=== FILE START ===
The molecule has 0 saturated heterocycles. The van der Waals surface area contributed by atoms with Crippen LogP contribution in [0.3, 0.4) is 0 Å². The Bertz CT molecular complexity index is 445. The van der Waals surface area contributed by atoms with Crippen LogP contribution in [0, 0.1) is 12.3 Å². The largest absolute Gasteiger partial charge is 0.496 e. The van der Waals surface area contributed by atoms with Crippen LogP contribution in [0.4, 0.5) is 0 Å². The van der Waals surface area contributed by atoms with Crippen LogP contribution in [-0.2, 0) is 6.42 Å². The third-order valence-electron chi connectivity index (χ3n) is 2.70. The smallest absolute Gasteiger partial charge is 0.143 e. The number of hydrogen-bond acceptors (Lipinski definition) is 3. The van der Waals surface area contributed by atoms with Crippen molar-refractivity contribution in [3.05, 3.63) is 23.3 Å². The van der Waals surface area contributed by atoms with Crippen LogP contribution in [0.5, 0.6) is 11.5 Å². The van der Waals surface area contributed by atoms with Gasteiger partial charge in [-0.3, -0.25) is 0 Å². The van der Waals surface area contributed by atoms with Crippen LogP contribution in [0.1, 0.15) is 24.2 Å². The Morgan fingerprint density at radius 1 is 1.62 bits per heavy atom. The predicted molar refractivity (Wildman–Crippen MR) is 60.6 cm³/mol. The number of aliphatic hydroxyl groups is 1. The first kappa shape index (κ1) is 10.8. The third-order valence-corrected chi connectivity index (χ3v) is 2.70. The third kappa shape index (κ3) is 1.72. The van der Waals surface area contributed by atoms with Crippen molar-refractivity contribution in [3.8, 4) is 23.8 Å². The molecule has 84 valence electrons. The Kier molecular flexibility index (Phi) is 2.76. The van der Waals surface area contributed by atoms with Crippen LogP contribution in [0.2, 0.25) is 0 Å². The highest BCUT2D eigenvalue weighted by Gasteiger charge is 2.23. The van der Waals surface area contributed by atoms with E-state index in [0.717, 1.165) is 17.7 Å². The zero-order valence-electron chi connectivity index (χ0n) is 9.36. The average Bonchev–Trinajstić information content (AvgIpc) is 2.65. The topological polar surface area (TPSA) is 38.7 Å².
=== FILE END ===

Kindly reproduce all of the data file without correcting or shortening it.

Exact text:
The molecule has 0 saturated heterocycles. The van der Waals surface area contributed by atoms with Crippen LogP contribution in [0.3, 0.4) is 0 Å². The Bertz CT molecular complexity index is 445. The van der Waals surface area contributed by atoms with Crippen LogP contribution in [0, 0.1) is 12.3 Å². The largest absolute Gasteiger partial charge is 0.496 e. The van der Waals surface area contributed by atoms with Crippen LogP contribution in [0.4, 0.5) is 0 Å². The van der Waals surface area contributed by atoms with Crippen LogP contribution in [-0.2, 0) is 6.42 Å². The third-order valence-electron chi connectivity index (χ3n) is 2.70. The smallest absolute Gasteiger partial charge is 0.143 e. The number of hydrogen-bond acceptors (Lipinski definition) is 3. The van der Waals surface area contributed by atoms with Crippen molar-refractivity contribution in [3.05, 3.63) is 23.3 Å². The van der Waals surface area contributed by atoms with Crippen LogP contribution in [0.5, 0.6) is 11.5 Å². The van der Waals surface area contributed by atoms with Gasteiger partial charge in [-0.3, -0.25) is 0 Å². The van der Waals surface area contributed by atoms with Crippen LogP contribution in [0.1, 0.15) is 24.2 Å². The Morgan fingerprint density at radius 1 is 1.62 bits per heavy atom. The predicted molar refractivity (Wildman–Crippen MR) is 60.6 cm³/mol. The number of aliphatic hydroxyl groups is 1. The first kappa shape index (κ1) is 10.8. The third-order valence-corrected chi connectivity index (χ3v) is 2.70. The third kappa shape index (κ3) is 1.72. The van der Waals surface area contributed by atoms with Crippen molar-refractivity contribution in [3.8, 4) is 23.8 Å². The molecule has 84 valence electrons. The Kier molecular flexibility index (Phi) is 2.76. The van der Waals surface area contributed by atoms with Crippen LogP contribution in [0.2, 0.25) is 0 Å². The highest BCUT2D eigenvalue weighted by Gasteiger charge is 2.23. The van der Waals surface area contributed by atoms with E-state index in [0.717, 1.165) is 17.7 Å². The zero-order valence-electron chi connectivity index (χ0n) is 9.36. The average Bonchev–Trinajstić information content (AvgIpc) is 2.65. The topological polar surface area (TPSA) is 38.7 Å².